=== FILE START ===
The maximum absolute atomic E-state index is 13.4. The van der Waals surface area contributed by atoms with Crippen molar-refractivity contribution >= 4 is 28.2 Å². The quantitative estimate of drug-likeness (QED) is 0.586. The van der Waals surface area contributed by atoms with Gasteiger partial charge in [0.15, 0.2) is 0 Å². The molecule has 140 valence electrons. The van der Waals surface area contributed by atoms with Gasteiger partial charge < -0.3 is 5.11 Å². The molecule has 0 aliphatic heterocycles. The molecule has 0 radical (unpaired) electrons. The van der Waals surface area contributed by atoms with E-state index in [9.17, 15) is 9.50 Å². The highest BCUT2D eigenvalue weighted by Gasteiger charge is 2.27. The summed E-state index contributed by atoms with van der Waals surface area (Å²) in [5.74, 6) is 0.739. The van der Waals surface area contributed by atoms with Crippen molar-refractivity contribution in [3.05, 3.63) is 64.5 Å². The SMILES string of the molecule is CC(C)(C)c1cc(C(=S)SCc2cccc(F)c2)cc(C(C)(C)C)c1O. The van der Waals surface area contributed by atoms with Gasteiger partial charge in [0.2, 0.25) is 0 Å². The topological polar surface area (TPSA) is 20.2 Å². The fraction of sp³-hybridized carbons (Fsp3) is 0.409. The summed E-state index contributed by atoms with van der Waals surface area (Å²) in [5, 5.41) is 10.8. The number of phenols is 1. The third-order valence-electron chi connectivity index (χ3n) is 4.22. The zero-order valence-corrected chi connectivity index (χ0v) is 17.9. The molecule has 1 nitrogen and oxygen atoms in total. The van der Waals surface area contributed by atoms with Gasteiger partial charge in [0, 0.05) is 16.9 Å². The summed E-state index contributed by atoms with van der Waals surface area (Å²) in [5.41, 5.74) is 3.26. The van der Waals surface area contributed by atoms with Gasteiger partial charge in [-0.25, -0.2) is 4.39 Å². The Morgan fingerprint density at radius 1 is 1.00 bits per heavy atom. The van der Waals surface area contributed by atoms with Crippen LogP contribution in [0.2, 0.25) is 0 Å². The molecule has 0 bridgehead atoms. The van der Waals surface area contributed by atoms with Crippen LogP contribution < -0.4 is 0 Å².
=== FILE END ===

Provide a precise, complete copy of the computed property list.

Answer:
The maximum absolute atomic E-state index is 13.4. The van der Waals surface area contributed by atoms with Crippen molar-refractivity contribution >= 4 is 28.2 Å². The quantitative estimate of drug-likeness (QED) is 0.586. The van der Waals surface area contributed by atoms with Gasteiger partial charge in [0.15, 0.2) is 0 Å². The molecule has 140 valence electrons. The van der Waals surface area contributed by atoms with Gasteiger partial charge < -0.3 is 5.11 Å². The molecule has 0 aliphatic heterocycles. The molecule has 0 radical (unpaired) electrons. The van der Waals surface area contributed by atoms with E-state index in [9.17, 15) is 9.50 Å². The highest BCUT2D eigenvalue weighted by Gasteiger charge is 2.27. The summed E-state index contributed by atoms with van der Waals surface area (Å²) in [5.74, 6) is 0.739. The van der Waals surface area contributed by atoms with Crippen molar-refractivity contribution in [3.05, 3.63) is 64.5 Å². The SMILES string of the molecule is CC(C)(C)c1cc(C(=S)SCc2cccc(F)c2)cc(C(C)(C)C)c1O. The van der Waals surface area contributed by atoms with Gasteiger partial charge in [0.2, 0.25) is 0 Å². The topological polar surface area (TPSA) is 20.2 Å². The fraction of sp³-hybridized carbons (Fsp3) is 0.409. The summed E-state index contributed by atoms with van der Waals surface area (Å²) in [5, 5.41) is 10.8. The number of phenols is 1. The third-order valence-electron chi connectivity index (χ3n) is 4.22. The zero-order valence-corrected chi connectivity index (χ0v) is 17.9. The molecule has 1 nitrogen and oxygen atoms in total. The van der Waals surface area contributed by atoms with Gasteiger partial charge in [0, 0.05) is 16.9 Å². The summed E-state index contributed by atoms with van der Waals surface area (Å²) in [5.41, 5.74) is 3.26. The van der Waals surface area contributed by atoms with Gasteiger partial charge in [-0.25, -0.2) is 4.39 Å². The Morgan fingerprint density at radius 1 is 1.00 bits per heavy atom. The van der Waals surface area contributed by atoms with Crippen LogP contribution in [0.2, 0.25) is 0 Å². The molecule has 0 bridgehead atoms. The van der Waals surface area contributed by atoms with Crippen LogP contribution < -0.4 is 0 Å².